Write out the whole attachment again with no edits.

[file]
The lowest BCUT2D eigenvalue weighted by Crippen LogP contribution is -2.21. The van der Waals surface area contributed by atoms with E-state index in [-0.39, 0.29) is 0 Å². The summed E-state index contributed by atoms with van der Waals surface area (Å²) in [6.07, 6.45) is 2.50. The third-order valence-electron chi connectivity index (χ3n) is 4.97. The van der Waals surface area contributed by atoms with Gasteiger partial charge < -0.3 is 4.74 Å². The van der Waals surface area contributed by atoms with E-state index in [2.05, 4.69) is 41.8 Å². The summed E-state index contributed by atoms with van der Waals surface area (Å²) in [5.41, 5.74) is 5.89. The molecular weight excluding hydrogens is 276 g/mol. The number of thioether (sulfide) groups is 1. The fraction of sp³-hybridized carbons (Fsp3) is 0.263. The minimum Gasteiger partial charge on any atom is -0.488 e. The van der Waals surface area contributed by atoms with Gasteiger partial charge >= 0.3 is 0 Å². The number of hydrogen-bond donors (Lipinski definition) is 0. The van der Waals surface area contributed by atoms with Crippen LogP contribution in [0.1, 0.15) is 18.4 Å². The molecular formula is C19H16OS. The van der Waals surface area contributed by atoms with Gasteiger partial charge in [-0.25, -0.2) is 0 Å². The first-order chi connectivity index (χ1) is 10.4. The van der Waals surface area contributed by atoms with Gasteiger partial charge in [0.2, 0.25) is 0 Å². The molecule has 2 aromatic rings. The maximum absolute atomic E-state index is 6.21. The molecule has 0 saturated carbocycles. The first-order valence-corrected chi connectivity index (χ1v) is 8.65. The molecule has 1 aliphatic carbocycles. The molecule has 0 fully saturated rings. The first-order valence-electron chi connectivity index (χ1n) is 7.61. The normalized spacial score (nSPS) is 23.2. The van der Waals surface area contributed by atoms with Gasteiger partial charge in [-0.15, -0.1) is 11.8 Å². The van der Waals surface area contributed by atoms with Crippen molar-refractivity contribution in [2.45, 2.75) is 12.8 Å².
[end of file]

The lowest BCUT2D eigenvalue weighted by Crippen LogP contribution is -2.21. The van der Waals surface area contributed by atoms with E-state index in [-0.39, 0.29) is 0 Å². The summed E-state index contributed by atoms with van der Waals surface area (Å²) in [6.07, 6.45) is 2.50. The third-order valence-electron chi connectivity index (χ3n) is 4.97. The van der Waals surface area contributed by atoms with Gasteiger partial charge < -0.3 is 4.74 Å². The van der Waals surface area contributed by atoms with E-state index in [2.05, 4.69) is 41.8 Å². The summed E-state index contributed by atoms with van der Waals surface area (Å²) in [5.41, 5.74) is 5.89. The molecular weight excluding hydrogens is 276 g/mol. The number of thioether (sulfide) groups is 1. The fraction of sp³-hybridized carbons (Fsp3) is 0.263. The minimum Gasteiger partial charge on any atom is -0.488 e. The van der Waals surface area contributed by atoms with Gasteiger partial charge >= 0.3 is 0 Å². The number of hydrogen-bond donors (Lipinski definition) is 0. The van der Waals surface area contributed by atoms with Crippen LogP contribution in [0.1, 0.15) is 18.4 Å². The molecular formula is C19H16OS. The van der Waals surface area contributed by atoms with Gasteiger partial charge in [-0.25, -0.2) is 0 Å². The first-order chi connectivity index (χ1) is 10.4. The van der Waals surface area contributed by atoms with Gasteiger partial charge in [0.2, 0.25) is 0 Å². The molecule has 2 aromatic rings. The maximum absolute atomic E-state index is 6.21. The molecule has 0 saturated carbocycles. The first-order valence-corrected chi connectivity index (χ1v) is 8.65. The molecule has 1 aliphatic carbocycles. The molecule has 0 fully saturated rings. The first-order valence-electron chi connectivity index (χ1n) is 7.61. The normalized spacial score (nSPS) is 23.2. The van der Waals surface area contributed by atoms with Gasteiger partial charge in [-0.15, -0.1) is 11.8 Å². The van der Waals surface area contributed by atoms with Crippen molar-refractivity contribution in [2.45, 2.75) is 12.8 Å².